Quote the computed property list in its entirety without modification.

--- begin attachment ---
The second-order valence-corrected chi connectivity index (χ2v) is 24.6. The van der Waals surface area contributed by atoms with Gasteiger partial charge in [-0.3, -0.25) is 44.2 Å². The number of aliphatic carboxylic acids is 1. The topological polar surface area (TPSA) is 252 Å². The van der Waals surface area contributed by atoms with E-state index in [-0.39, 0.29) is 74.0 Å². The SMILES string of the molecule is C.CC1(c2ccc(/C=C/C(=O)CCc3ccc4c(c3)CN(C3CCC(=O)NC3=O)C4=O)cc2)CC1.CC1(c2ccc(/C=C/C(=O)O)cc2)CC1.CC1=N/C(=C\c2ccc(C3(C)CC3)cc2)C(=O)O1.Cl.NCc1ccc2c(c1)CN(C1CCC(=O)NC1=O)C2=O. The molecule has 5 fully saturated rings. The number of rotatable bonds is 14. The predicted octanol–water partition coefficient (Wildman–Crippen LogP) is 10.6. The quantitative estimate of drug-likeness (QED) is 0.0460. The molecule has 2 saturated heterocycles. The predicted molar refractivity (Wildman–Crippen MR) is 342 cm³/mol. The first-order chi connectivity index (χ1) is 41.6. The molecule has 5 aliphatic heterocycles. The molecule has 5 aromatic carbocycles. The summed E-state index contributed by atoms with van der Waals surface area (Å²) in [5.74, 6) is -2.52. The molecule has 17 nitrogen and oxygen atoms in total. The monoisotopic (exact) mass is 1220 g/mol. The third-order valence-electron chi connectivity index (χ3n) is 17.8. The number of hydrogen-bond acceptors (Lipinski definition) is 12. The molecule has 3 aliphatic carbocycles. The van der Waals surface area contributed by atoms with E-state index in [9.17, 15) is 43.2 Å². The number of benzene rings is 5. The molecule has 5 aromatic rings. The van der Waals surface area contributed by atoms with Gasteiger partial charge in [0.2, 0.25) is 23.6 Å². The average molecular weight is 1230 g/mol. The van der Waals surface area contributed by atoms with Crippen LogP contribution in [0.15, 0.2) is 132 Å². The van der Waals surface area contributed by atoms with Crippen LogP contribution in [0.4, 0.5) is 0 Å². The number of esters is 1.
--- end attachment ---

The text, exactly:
The second-order valence-corrected chi connectivity index (χ2v) is 24.6. The van der Waals surface area contributed by atoms with Gasteiger partial charge in [-0.3, -0.25) is 44.2 Å². The number of aliphatic carboxylic acids is 1. The topological polar surface area (TPSA) is 252 Å². The van der Waals surface area contributed by atoms with E-state index in [-0.39, 0.29) is 74.0 Å². The SMILES string of the molecule is C.CC1(c2ccc(/C=C/C(=O)CCc3ccc4c(c3)CN(C3CCC(=O)NC3=O)C4=O)cc2)CC1.CC1(c2ccc(/C=C/C(=O)O)cc2)CC1.CC1=N/C(=C\c2ccc(C3(C)CC3)cc2)C(=O)O1.Cl.NCc1ccc2c(c1)CN(C1CCC(=O)NC1=O)C2=O. The molecule has 5 fully saturated rings. The number of rotatable bonds is 14. The predicted octanol–water partition coefficient (Wildman–Crippen LogP) is 10.6. The quantitative estimate of drug-likeness (QED) is 0.0460. The molecule has 2 saturated heterocycles. The predicted molar refractivity (Wildman–Crippen MR) is 342 cm³/mol. The first-order chi connectivity index (χ1) is 41.6. The molecule has 5 aliphatic heterocycles. The molecule has 5 aromatic carbocycles. The summed E-state index contributed by atoms with van der Waals surface area (Å²) in [5.74, 6) is -2.52. The molecule has 17 nitrogen and oxygen atoms in total. The monoisotopic (exact) mass is 1220 g/mol. The third-order valence-electron chi connectivity index (χ3n) is 17.8. The number of hydrogen-bond acceptors (Lipinski definition) is 12. The molecule has 3 aliphatic carbocycles. The van der Waals surface area contributed by atoms with E-state index in [9.17, 15) is 43.2 Å². The number of benzene rings is 5. The molecule has 5 aromatic rings. The van der Waals surface area contributed by atoms with Gasteiger partial charge in [0.2, 0.25) is 23.6 Å². The average molecular weight is 1230 g/mol. The van der Waals surface area contributed by atoms with Crippen LogP contribution in [0.15, 0.2) is 132 Å². The van der Waals surface area contributed by atoms with Crippen LogP contribution in [0.4, 0.5) is 0 Å². The number of esters is 1.